Coronavirus: Groundbreaking antibody test approved by UK health officials

A test to find out whether people have been infected with coronavirus in the past has been approved by health officials.

Developed by Swiss pharmaceutical giant Roche, the blood test looks for antibodies to see if a person has already had the virus and might now have some immunity.

Public Health England said the antibody test, developed by Roche, was a "very positive development".

The test picks up 100 per cent of people who have had coronavirus, meaning that it has 100 per cent sensitivity and therefore very reliable.

It also has an accuracy rating of over 99.8 per cent, this means it picks up virtually all people who have not had the virus.

Experts believe a proportion of people who have had Covid-19 never actually develop symptoms and are aysmptomatic. The new test can identify people who have had coronavirus even if they have never had any indication they had contracted it.

The government previously spent a reported £16m buying antibody tests which later proved to be ineffective.

Health minister Edward Argar said the tests would mainly be used on those in the NHS and social care settings to begin with. No dates have been announced for the rollout.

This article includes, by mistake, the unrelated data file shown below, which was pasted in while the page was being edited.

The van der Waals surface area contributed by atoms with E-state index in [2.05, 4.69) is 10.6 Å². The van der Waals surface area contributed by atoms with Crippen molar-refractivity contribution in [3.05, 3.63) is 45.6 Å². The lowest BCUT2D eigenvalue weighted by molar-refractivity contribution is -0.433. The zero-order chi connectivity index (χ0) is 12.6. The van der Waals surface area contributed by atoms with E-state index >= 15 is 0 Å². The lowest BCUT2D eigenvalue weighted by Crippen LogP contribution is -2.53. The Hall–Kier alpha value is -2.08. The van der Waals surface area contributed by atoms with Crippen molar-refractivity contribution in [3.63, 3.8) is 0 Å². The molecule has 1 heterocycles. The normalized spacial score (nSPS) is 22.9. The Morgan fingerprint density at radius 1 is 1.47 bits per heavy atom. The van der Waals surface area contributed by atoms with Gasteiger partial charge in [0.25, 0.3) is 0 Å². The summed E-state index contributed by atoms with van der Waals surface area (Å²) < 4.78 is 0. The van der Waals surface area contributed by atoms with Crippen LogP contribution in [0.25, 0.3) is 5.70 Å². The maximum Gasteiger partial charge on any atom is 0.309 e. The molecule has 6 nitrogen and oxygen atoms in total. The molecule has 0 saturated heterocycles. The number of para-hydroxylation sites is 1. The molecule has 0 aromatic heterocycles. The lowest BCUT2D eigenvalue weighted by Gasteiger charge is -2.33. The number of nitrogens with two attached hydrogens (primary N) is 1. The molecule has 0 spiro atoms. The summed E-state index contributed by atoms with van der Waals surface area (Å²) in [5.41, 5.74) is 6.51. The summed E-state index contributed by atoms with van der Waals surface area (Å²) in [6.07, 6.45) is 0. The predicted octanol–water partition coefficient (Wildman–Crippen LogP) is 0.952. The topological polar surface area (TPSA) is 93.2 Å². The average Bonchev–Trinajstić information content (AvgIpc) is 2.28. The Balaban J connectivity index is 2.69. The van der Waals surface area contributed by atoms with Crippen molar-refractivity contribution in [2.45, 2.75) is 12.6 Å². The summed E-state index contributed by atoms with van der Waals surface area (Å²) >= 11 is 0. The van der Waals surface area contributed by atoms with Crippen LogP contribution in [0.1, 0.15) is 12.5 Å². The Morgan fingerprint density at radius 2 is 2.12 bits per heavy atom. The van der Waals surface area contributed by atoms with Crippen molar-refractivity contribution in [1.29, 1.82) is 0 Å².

Number 10 said the new antibody test would "certainly" be available to the NHS, but said commercial discussions with Roche are ongoing. It is hoped the test will become available to the wider public - although it is unclear whether this will be via the NHS or through commercial websites.

The swab tests currently being carried out in the UK determine whether someone has the virus at the time of the test. These will remain the core part of the government's test, track and trace strategy for containing the spread of the virus. Meanwhile, another 428 coronavirus deaths have been recorded across the UK, bringing the total number of deaths for people who have tested positive for the virus to 33,614.

Elsewhere, one in 400 people in England is infected with coronavirus, a survey of 11,000 people in households suggests.

Swab tests were carried out over the two weeks up to 10 May.This indicates about 148,000 people in England could be currently infected, which is 0.27% of the population.

The pilot study of 5,000 households has given an overview of how many people could be infected with the virus at a given point in time, with or without symptoms. The study is set to expand testing for the virus to 25,000 people in private households across England, Scotland, Wales and Northern Ireland.